More research is needed to determine whether the use of standardized data charts used to plot results from bilirubin measurements based on hours since birth can help physicians do a better job of predicting potentially serious cases of jaundice in newborns, according to a new evidence report released by the Agency for Healthcare Research and Quality (AHRQ). “Management of Neonatal Hyperbilirubinemia” is available online at www.ahrq.gov/clinic/tp/neonataltp.htm or by calling the AHRQ at 800-358-9295.
Although the report did not directly address the appropriateness of universal screening for hyperbilirubin-emia, it did examine strategies for identifying the condition. High bilirubin levels are a major cause for readmission of newborns to the hospital in the first two weeks of life.
Jaundice affects more than one half of the infants born in the United States each year but generally resolves without any clinical intervention. However, in rare instances, some infants with a bilirubin level greater than 20 mg per dL (342 μmol per L) could develop kernicterus. The current practice for diagnosing and treating significant hyperbiliru-binemia begins with a visual assessment of the infant for jaundice. If significant hyperbilirubinemia is suspected, a blood test is performed to determine the level of bilirubin. Phototherapy (light therapy) is then given to infants with high bilirubin levels. Six to 10 healthy, term or near-term infants with a bilirubin greater than 15 mg per dL (256.5 μmol per L) have to be treated with photother-apy to prevent one infant's bilirubin level from rising above 20 mg per dL.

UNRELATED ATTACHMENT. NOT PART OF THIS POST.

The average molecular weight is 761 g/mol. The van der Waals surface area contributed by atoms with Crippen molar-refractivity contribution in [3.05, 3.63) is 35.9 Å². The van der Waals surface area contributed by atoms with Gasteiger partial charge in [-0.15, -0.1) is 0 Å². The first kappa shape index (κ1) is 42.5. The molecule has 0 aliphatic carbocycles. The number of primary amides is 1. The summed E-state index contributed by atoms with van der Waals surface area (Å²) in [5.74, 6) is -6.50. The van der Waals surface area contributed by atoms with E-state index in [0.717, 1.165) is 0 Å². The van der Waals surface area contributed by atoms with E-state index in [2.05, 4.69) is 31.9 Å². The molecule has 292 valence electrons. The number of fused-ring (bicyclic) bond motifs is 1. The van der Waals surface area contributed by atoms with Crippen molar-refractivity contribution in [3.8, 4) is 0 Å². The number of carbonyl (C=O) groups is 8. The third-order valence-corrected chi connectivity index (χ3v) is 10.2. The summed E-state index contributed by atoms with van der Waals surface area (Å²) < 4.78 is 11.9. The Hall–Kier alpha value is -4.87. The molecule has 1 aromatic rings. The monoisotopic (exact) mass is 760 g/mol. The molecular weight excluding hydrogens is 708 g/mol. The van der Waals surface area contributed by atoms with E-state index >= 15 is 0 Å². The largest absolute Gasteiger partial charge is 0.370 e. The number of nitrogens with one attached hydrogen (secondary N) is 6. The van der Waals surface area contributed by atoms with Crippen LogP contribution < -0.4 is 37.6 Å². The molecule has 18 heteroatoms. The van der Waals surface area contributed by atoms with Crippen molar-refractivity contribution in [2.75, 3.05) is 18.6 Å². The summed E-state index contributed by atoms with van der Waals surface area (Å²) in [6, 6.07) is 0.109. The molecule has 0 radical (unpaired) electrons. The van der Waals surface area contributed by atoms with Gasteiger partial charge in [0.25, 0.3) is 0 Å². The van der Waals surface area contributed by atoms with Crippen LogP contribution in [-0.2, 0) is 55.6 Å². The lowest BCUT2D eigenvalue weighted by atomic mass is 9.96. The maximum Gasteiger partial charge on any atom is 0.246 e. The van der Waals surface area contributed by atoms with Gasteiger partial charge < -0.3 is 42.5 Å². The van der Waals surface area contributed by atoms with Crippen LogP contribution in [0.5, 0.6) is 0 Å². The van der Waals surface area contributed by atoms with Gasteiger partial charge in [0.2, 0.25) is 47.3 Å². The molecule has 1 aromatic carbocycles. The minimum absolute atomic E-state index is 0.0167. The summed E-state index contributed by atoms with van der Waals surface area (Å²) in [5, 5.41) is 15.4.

Researchers reviewed the literature to determine whether measurements by noninvasive instruments are reliable in identifying infants who need blood tests to confirm high bilirubin levels. They found that measurements by several noninvasive devices traditionally used to examine the pigment of an infant's skin correlated well with bilirubin levels directly measured from blood. They concluded that these devices could serve as reliable screening tools to determine which infants should have blood tests performed and, if necessary, be treated with phototherapy. This could lead to earlier detection of potentially serious cases of hyperbilirubinemia and may decrease the need for invasive blood tests in infants found to be at lower risk. Additional research is needed to validate newer noninvasive measurement devices and to address issues of cost-effectiveness and reproducibility in clinical practice.
AAP Statement on Radiation Disasters and Children
The American Academy of Pediatrics (AAP) has released recommendations to help prevent and minimize damage from harmful levels of radiation. “Radiation Disasters and Children” is available online at www.aap.org/policy/radiation.html.